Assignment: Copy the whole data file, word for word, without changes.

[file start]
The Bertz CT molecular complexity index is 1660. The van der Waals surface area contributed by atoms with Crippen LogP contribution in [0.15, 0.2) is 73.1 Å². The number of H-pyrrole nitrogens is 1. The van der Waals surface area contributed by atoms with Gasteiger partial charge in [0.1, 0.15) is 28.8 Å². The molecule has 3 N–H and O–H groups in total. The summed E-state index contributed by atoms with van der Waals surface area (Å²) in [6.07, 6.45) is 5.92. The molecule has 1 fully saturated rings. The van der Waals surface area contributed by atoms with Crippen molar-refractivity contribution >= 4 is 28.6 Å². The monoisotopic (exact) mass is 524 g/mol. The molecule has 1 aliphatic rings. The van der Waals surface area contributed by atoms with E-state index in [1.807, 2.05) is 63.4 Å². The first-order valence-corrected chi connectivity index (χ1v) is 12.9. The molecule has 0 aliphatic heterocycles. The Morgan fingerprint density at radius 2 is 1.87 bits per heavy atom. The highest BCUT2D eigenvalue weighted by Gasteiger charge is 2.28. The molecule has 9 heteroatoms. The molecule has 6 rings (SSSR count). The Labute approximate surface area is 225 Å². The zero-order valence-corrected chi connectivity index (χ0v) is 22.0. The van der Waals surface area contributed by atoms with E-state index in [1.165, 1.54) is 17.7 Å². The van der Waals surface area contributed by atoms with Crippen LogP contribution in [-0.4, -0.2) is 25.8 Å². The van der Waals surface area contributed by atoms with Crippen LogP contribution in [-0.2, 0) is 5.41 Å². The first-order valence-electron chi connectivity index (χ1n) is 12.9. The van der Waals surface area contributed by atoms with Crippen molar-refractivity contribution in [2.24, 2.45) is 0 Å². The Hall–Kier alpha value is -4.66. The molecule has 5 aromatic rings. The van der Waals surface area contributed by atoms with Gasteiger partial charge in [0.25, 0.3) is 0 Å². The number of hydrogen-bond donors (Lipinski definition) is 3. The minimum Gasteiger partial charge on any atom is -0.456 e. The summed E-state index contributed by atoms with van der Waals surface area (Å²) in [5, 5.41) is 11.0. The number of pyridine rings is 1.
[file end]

The Bertz CT molecular complexity index is 1660. The van der Waals surface area contributed by atoms with Crippen LogP contribution in [0.15, 0.2) is 73.1 Å². The number of H-pyrrole nitrogens is 1. The van der Waals surface area contributed by atoms with Gasteiger partial charge in [0.1, 0.15) is 28.8 Å². The molecule has 3 N–H and O–H groups in total. The summed E-state index contributed by atoms with van der Waals surface area (Å²) in [6.07, 6.45) is 5.92. The molecule has 1 fully saturated rings. The van der Waals surface area contributed by atoms with Crippen molar-refractivity contribution >= 4 is 28.6 Å². The monoisotopic (exact) mass is 524 g/mol. The molecule has 1 aliphatic rings. The van der Waals surface area contributed by atoms with E-state index in [1.807, 2.05) is 63.4 Å². The first-order valence-corrected chi connectivity index (χ1v) is 12.9. The molecule has 0 aliphatic heterocycles. The Morgan fingerprint density at radius 2 is 1.87 bits per heavy atom. The highest BCUT2D eigenvalue weighted by Gasteiger charge is 2.28. The molecule has 9 heteroatoms. The molecule has 6 rings (SSSR count). The Labute approximate surface area is 225 Å². The zero-order valence-corrected chi connectivity index (χ0v) is 22.0. The van der Waals surface area contributed by atoms with E-state index in [1.165, 1.54) is 17.7 Å². The van der Waals surface area contributed by atoms with Crippen LogP contribution in [-0.4, -0.2) is 25.8 Å². The van der Waals surface area contributed by atoms with Crippen LogP contribution in [-0.2, 0) is 5.41 Å². The first-order valence-electron chi connectivity index (χ1n) is 12.9. The van der Waals surface area contributed by atoms with Crippen molar-refractivity contribution in [2.24, 2.45) is 0 Å². The Hall–Kier alpha value is -4.66. The molecule has 5 aromatic rings. The van der Waals surface area contributed by atoms with Gasteiger partial charge in [0.25, 0.3) is 0 Å². The number of hydrogen-bond donors (Lipinski definition) is 3. The minimum Gasteiger partial charge on any atom is -0.456 e. The summed E-state index contributed by atoms with van der Waals surface area (Å²) in [5, 5.41) is 11.0. The number of pyridine rings is 1.